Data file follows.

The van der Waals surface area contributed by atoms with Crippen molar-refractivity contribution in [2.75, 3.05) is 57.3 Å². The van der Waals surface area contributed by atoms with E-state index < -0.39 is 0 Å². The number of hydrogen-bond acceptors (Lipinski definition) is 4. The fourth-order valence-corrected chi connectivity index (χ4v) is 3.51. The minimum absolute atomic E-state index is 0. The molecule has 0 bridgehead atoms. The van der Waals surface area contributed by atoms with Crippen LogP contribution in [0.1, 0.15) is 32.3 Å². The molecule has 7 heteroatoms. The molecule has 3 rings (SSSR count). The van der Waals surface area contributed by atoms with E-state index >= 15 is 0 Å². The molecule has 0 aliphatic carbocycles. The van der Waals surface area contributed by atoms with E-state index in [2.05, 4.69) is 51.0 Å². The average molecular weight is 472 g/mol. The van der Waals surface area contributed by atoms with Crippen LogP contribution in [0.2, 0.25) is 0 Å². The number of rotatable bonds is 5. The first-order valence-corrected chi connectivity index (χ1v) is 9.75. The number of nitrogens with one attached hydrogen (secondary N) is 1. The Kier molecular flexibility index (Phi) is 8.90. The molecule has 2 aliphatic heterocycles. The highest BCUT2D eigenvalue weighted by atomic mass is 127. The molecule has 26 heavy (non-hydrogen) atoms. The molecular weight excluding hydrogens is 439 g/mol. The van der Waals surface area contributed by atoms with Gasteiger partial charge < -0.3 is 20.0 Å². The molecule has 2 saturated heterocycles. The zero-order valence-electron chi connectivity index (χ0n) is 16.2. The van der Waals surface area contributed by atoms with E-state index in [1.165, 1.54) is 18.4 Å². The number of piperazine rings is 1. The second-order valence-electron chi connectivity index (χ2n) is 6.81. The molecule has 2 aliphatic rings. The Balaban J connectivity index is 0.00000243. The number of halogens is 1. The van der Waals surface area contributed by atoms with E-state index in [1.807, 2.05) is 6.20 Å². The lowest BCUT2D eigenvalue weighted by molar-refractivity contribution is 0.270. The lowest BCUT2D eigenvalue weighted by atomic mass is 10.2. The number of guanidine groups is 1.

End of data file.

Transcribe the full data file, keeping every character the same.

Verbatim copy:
The van der Waals surface area contributed by atoms with Crippen molar-refractivity contribution in [2.75, 3.05) is 57.3 Å². The van der Waals surface area contributed by atoms with E-state index < -0.39 is 0 Å². The number of hydrogen-bond acceptors (Lipinski definition) is 4. The fourth-order valence-corrected chi connectivity index (χ4v) is 3.51. The minimum absolute atomic E-state index is 0. The molecule has 0 bridgehead atoms. The van der Waals surface area contributed by atoms with Crippen LogP contribution in [0.1, 0.15) is 32.3 Å². The molecule has 7 heteroatoms. The molecule has 3 rings (SSSR count). The van der Waals surface area contributed by atoms with E-state index >= 15 is 0 Å². The molecule has 0 aliphatic carbocycles. The van der Waals surface area contributed by atoms with E-state index in [2.05, 4.69) is 51.0 Å². The average molecular weight is 472 g/mol. The van der Waals surface area contributed by atoms with Crippen LogP contribution in [0.2, 0.25) is 0 Å². The number of rotatable bonds is 5. The first-order valence-corrected chi connectivity index (χ1v) is 9.75. The number of nitrogens with one attached hydrogen (secondary N) is 1. The Kier molecular flexibility index (Phi) is 8.90. The molecule has 2 aliphatic heterocycles. The highest BCUT2D eigenvalue weighted by atomic mass is 127. The molecule has 26 heavy (non-hydrogen) atoms. The molecular weight excluding hydrogens is 439 g/mol. The van der Waals surface area contributed by atoms with Gasteiger partial charge < -0.3 is 20.0 Å². The molecule has 2 saturated heterocycles. The zero-order valence-electron chi connectivity index (χ0n) is 16.2. The van der Waals surface area contributed by atoms with E-state index in [1.165, 1.54) is 18.4 Å². The number of piperazine rings is 1. The second-order valence-electron chi connectivity index (χ2n) is 6.81. The molecule has 2 aliphatic rings. The Balaban J connectivity index is 0.00000243. The number of halogens is 1. The van der Waals surface area contributed by atoms with E-state index in [1.807, 2.05) is 6.20 Å². The lowest BCUT2D eigenvalue weighted by molar-refractivity contribution is 0.270. The lowest BCUT2D eigenvalue weighted by atomic mass is 10.2. The number of guanidine groups is 1.